The Road to Guantanamo (Winterbottom, 2006)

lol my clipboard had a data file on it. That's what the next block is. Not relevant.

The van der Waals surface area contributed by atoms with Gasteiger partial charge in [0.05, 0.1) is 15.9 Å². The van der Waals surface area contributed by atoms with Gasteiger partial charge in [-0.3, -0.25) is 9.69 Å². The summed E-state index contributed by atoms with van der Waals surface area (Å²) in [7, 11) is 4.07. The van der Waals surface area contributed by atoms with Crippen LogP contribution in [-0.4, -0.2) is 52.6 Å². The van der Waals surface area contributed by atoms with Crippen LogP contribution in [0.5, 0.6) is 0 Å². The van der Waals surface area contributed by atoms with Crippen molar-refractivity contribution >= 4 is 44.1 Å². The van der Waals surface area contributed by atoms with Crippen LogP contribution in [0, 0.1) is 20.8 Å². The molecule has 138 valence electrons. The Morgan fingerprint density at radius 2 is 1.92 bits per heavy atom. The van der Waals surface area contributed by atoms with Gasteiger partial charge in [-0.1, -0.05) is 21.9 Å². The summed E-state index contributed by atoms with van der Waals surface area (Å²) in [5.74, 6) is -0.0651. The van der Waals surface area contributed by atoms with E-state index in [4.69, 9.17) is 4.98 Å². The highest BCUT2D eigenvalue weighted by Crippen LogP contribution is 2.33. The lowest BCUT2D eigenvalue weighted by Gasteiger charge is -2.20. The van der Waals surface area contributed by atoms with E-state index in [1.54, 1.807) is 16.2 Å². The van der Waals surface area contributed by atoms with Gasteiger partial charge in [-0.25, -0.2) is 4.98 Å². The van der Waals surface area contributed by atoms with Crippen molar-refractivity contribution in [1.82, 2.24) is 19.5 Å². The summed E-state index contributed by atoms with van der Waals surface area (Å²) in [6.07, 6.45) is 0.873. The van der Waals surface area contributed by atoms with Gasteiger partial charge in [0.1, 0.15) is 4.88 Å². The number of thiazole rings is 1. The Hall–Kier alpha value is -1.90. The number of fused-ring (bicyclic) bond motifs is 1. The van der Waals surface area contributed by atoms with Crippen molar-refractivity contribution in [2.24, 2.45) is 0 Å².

Truly horrifying if even half of the material concerning a real life case of torture and miscommunication is remotely true. Mixing documentary interviews with fictional recreations always raises red flags with me, mainly because of the mirroring and preaching affect it has on the viewer. I almost wish Winterbottom went with one style or the other. Still, an incredibly well made film, the progression of the narrative both hallucinatory and easily believable, if not altogether based out of a breakdown in common sense. I mean, come on guys, going into Afghanistan to “help” a month after 9/11? The early part of the film seems to be as much a critique of international helplessness in the face of Western pressures than anything else. But the real substance comes from the second half, where the three English Pakistani narrators get to witness our current incarnation of American foreign policy at work, with all of it’s inhumane, gory details coming into focus. For all it’s conflicted sensationalism in terms of substance and style, The Road to Guantanamo is still a must see example of grand, conflicted political filmmaking.

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